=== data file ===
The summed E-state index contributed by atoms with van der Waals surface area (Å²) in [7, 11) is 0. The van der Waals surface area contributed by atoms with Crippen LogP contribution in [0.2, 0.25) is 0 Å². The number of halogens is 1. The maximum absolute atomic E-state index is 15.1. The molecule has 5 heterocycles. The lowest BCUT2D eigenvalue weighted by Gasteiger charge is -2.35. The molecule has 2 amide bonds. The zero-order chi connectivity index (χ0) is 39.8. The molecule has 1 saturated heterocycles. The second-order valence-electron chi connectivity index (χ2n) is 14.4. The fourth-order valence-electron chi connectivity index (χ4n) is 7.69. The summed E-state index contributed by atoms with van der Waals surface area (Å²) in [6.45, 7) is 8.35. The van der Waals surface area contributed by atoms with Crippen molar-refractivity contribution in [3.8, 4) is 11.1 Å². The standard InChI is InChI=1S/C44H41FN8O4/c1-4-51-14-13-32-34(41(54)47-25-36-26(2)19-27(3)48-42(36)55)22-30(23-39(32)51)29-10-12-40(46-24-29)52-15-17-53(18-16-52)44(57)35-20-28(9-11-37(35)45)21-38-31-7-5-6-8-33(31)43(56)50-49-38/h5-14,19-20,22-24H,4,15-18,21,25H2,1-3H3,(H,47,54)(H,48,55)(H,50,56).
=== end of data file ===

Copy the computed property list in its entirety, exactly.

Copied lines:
The summed E-state index contributed by atoms with van der Waals surface area (Å²) in [7, 11) is 0. The van der Waals surface area contributed by atoms with Crippen LogP contribution in [0.2, 0.25) is 0 Å². The number of halogens is 1. The maximum absolute atomic E-state index is 15.1. The molecule has 5 heterocycles. The lowest BCUT2D eigenvalue weighted by Gasteiger charge is -2.35. The molecule has 2 amide bonds. The zero-order chi connectivity index (χ0) is 39.8. The molecule has 1 saturated heterocycles. The second-order valence-electron chi connectivity index (χ2n) is 14.4. The fourth-order valence-electron chi connectivity index (χ4n) is 7.69. The summed E-state index contributed by atoms with van der Waals surface area (Å²) in [6.45, 7) is 8.35. The van der Waals surface area contributed by atoms with Crippen molar-refractivity contribution in [3.8, 4) is 11.1 Å². The standard InChI is InChI=1S/C44H41FN8O4/c1-4-51-14-13-32-34(41(54)47-25-36-26(2)19-27(3)48-42(36)55)22-30(23-39(32)51)29-10-12-40(46-24-29)52-15-17-53(18-16-52)44(57)35-20-28(9-11-37(35)45)21-38-31-7-5-6-8-33(31)43(56)50-49-38/h5-14,19-20,22-24H,4,15-18,21,25H2,1-3H3,(H,47,54)(H,48,55)(H,50,56).